Ordourless Solvents for Painting

Solvents are paint thinners which are very commonly used by oil painters. They are used in order to thin paints to make more flowing oils to be used for an art piece and also to clear up mistakes on the canvas and to clean brushes and materials afterwards.

For most oil painters, a good solvent is an absolute necessity. There are ways to get around using one, but your paintings will turn out differently and your brushes will require more work to keep clean.

Thus, it’s rare for artists who work with oil to not use solvents. But many artists are uncomfortable with the amount of noxious fumes they are exposed to by way of the most common solvent in the industry: turpentine.

For a long time, turpentine was the only solvent available for oil painters. It has withstood the test of time and remains the most popular choice among artists today, because its strength allows it to work for all types of oil paints and clean tools very effectively and efficiently.

But turpentine can only be used in a very well-ventilated area because long term, heavy exposure to its fumes is enormously dangerous for your health. In extreme circumstances, overexposure to turpentine can be a cause of death.

Today there are some other options available besides turpentine. One common alternative is odorless solvents, popular because they don’t make your workspace smell like a chemical factory and are much safer to work with.

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These solvents are commonly known as OMS, or Odorless Mineral Spirits. This kind of solvent was created by W. J. Stoddard, who intended them for use in the dry-cleaning industry. The most popular provider of these spirits in the art world is Gamblin, though many other brands sell comparable products. You can buy them from any painting supply store in the same place you’d usually buy turpentine.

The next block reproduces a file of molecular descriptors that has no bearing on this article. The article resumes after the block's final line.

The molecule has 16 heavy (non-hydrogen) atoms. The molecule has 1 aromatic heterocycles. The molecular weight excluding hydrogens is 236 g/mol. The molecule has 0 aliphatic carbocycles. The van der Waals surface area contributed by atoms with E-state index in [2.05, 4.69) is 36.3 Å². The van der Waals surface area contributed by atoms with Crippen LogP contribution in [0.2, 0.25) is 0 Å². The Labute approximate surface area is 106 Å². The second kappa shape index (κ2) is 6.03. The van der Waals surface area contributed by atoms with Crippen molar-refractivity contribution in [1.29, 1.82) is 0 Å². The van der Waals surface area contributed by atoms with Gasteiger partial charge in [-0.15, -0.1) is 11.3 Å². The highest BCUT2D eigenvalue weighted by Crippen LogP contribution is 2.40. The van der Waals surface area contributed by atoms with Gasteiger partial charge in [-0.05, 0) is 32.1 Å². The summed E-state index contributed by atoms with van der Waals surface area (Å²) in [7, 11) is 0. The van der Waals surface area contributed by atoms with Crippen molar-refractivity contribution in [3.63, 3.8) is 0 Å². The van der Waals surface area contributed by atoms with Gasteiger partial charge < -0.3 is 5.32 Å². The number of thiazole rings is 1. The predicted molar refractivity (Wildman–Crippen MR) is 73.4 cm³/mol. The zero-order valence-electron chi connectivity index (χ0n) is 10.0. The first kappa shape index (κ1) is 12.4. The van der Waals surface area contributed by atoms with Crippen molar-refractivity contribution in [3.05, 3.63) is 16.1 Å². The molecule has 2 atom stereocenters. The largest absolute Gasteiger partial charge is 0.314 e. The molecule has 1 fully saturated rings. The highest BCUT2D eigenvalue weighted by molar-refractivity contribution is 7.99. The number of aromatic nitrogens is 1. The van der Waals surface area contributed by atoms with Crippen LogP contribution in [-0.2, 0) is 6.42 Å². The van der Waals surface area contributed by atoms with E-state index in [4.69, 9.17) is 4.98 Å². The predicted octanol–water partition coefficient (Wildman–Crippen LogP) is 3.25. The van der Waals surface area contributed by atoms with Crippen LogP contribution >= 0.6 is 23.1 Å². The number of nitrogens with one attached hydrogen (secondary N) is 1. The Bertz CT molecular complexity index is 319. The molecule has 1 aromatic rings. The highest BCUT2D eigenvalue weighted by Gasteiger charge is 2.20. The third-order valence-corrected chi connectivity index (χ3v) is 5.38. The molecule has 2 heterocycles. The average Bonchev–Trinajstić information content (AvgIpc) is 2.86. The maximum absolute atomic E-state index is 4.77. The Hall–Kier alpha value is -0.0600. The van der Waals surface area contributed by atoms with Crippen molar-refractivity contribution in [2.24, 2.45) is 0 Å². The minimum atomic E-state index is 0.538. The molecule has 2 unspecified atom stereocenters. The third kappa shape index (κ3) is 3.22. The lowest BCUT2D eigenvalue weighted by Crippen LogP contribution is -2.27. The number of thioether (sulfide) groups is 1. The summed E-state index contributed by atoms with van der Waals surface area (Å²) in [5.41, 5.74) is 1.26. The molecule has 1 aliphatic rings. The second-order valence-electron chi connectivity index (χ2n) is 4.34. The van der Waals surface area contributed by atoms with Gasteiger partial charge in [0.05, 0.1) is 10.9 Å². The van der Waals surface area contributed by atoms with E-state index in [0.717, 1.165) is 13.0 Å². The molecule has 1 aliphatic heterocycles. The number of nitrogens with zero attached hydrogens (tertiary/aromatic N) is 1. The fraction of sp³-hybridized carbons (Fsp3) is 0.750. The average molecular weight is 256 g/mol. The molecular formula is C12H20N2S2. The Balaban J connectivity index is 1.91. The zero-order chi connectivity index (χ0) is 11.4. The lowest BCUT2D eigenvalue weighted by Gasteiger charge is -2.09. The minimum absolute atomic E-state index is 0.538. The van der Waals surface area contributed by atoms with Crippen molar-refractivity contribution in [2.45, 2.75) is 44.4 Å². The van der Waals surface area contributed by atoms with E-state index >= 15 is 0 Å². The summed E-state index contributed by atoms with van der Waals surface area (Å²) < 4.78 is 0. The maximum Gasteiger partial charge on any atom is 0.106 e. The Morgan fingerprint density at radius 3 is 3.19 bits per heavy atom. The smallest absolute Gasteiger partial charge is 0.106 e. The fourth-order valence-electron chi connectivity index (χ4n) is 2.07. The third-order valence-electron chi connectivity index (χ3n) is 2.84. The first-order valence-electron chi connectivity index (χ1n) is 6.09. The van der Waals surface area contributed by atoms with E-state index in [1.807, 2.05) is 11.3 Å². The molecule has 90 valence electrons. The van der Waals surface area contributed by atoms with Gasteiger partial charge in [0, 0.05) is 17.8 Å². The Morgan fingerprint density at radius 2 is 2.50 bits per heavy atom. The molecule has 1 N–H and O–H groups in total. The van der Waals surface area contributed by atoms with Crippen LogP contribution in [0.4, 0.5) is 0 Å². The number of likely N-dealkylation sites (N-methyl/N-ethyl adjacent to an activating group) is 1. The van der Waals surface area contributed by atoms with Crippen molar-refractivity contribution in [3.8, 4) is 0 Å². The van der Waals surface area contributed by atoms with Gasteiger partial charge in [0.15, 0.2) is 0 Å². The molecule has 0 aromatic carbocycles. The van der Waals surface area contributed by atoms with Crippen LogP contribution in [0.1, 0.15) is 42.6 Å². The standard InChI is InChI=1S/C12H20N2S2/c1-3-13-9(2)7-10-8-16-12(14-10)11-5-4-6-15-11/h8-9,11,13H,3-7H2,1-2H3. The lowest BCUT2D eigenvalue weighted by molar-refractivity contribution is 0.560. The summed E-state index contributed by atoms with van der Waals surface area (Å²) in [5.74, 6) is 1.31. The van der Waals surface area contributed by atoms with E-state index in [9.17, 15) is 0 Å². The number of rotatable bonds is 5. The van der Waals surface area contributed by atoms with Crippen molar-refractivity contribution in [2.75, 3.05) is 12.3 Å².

Odorless solvents will usually have toxicity ratings on the bottle, so make sure to choose one of the lowest ones you can find. Though still toxic, these are some of the mildest solvents you can get today—far milder than the traditional turpentine. They won’t produce those terrible chemical smells that turpentine does, but it’s still important to ventilate your area.

The reason they are less toxic is because they evaporate more slowly. Because of this, fewer vapors are created for you to breathe in. But since there is still vapor, breathing in too much of them will still be bad for your health, smell or not. In general though, the lower vapors and lack of smell make for a much better working environment.

Another bonus of an OMS is that it is far less damaging to your skin, should you spill a bit on yourself. Turpentine can absorbed into your blood stream via your skin (which will be burned on the surface from the exposure) and cause serious health risks.

An OMS on the skin will cause some redness and irritation, but is far less damaging long-term. Either way, always be very careful when using solvents and try as hard as possible to avoid spillage.

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